At Union, partner Daryl Elliott, who spent over 20 years at big shops, said the principals decided now was the right time to go out on their own because they want to offer marketers entree into the world of sponsored entertainment. Ms. Elliott and partners Randy Van Kleeck and Nelson Martinez (with whom she worked at WPP's Young & Rubicam, New York) and Michael O'Callaghan intend to make the creation of what they call "entertainment properties for brands" the centerpiece of their agency. That's not to say they won't handle more traditional assignments, and like most small shops they're interested in project work.
Hard as it may be to believe, most boutiques insist their smaller clients have not slashed spending at the double-digit rates of some larger marketers. Paul Venables, partner and co-creative director at Venables Bell, San Francisco, said that agency-formed by ex-staffers of Omnicom Group's Goodby, Silverstein & Partners-doubled revenue in its first seven months of operation. Venables Bell, with clients such as Microsoft Corp.'s Ultimate TV, sort of skipped the struggling start-up phase entirely, and now claims billings in the neighborhood of $65 million.
While some boutiques aim their new-business pitches at small marketers that fear getting lost in the portfolio of a large agency, others shoot for instant fame and fortune by trying to snare project work for high-profile consumer brands. Their dream is to formalize the relationship and ride it to glory.
Few start-ups fill their portfolios with work for trendy local restaurants or quirky specialty retailers. Hadrian's Wall plays up that it handles a division of Ameritech and is the agency for the Harvard Business Review. The client list at Velocity, opened in Boston last October by Lisa Hickey, a former senior creative at Arnold Worldwide, includes Just For Feet and the Bruegger's Bagels chain. Until recently, it handled Bob's Stores, a Northeast chain of clothing stores that has since taken the bulk of its work in-house.
the next big thing
Looming large on the horizon for all of these shops is the prospect of becoming the next Modernista! Formed in January 2000 by former Arnold Creative Director Lance Jensen, who played a key role in the launch of Volkswagen's New Beetle, and former Wieden & Kennedy, New York, Co-creative Director Gary Koepke, the agency has fired off a series of talked-about campaigns and attracted considerable media attention.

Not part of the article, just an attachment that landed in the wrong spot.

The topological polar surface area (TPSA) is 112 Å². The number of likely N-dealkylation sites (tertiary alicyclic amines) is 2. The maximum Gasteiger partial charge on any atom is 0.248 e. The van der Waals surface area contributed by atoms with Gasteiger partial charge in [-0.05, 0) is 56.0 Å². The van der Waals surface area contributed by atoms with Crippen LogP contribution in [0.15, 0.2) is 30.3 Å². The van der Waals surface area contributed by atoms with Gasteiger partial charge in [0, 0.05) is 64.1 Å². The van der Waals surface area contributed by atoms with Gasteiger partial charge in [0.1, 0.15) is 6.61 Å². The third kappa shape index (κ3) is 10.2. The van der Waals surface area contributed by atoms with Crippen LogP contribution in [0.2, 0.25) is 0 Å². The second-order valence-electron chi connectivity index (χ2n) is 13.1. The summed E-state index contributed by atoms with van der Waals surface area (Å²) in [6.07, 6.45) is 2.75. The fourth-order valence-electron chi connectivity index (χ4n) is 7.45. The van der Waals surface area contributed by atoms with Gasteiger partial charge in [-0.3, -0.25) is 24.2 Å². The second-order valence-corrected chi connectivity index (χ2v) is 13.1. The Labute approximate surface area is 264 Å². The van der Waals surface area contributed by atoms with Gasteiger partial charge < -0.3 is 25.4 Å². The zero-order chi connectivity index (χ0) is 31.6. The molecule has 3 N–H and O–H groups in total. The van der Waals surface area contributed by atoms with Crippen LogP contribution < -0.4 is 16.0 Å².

Small-shop rivals of Modernista!'s say the agency articulated a genuine niche-creating stylish, fashionable work for well-known brands. Given Mr. Jensen's background with VW and Mr. Koepke's background as a graphic designer, the positioning was credible. And the work paid off.
Mr. Koepke said the agency's provocative MTV print campaign from 2000-themed "People need to know about MTV"-generated enough buzz to draw the attention of Gap Inc.'s Gap, for which it created hip, minimalist TV spots laden with rockers and movie stars. The Gap is struggling, but the work helped cement the agency's reputation for glam ads with a concept.
The biggest issue for small shops is what they want to be when they grow up, said Velocity's Lisa Hickey. "There are a lot of boutiques that are all about the creative work, and that's all they want to be," she said. But project work can be limiting, and it quickly consumes resources in the form of money, time and energy. "You have to keep going back to clients to sell stuff over and over," Ms. Hickey said. "It can make it hard to get to the next step."
One leading industry creative said the big-client strategy is the wrong way to go. "Smaller shops should stop wanting to do assignments for big brands and focus more on small-to-midsize clients for whom they can build a brand and a name from scratch," said Jeff Goodby, co-chairman of Goodby, Silverstein. "A lot of these shops spend all their time wondering how they can skip this stage and do a Bud Light ad. This is not a substantial, long-term way to look at things."
Until recently, successful creative boutiques were regularly approached with offers to sell to holding companies. But these days few are in the market for small hotshot agencies. "Mostly holding companies are looking to buy below-the-line firms, companies that work in the areas of more accountable media," said search consultant Hasan Ramusevic of Hasan & Co., Raleigh, N.C. "You don't have to buy these little agencies anymore-you can just hire them."
Indeed, many of the start-ups interviewed for this article expressed a willingness to work as sub-contractors for other agencies when the circumstances are right, which is what Ogilvy has been doing with its Syndicate for several years.
Still, the benefits of working directly with a smaller shop are not lost on some clients. Barbara Behling, marketing director for Culver Franchising System, the parent of Culver's Frozen Custard, said she hired One And All because, "We were looking for an agency where the partners would be involved."
Culver's, a 160-store Midwestern casual dining chain, plans to open an additional 50 to 60 outlets this year. "My president is Mr. Culver," said Ms. Behling. "We wanted his vision to come to life, and we wanted to do it without a lot of layers in between."
Whatever their ambitions, most boutique owners believe they can beat the odds. "I don't think the evolution of agencies is done," said Hadrian's Wall partner Mr. Lynch. "It's not that all the small ones are going to stay small and the big ones are going to stay big. An agency grows when it finds a client that's passionate about the relationship and is ready to explode."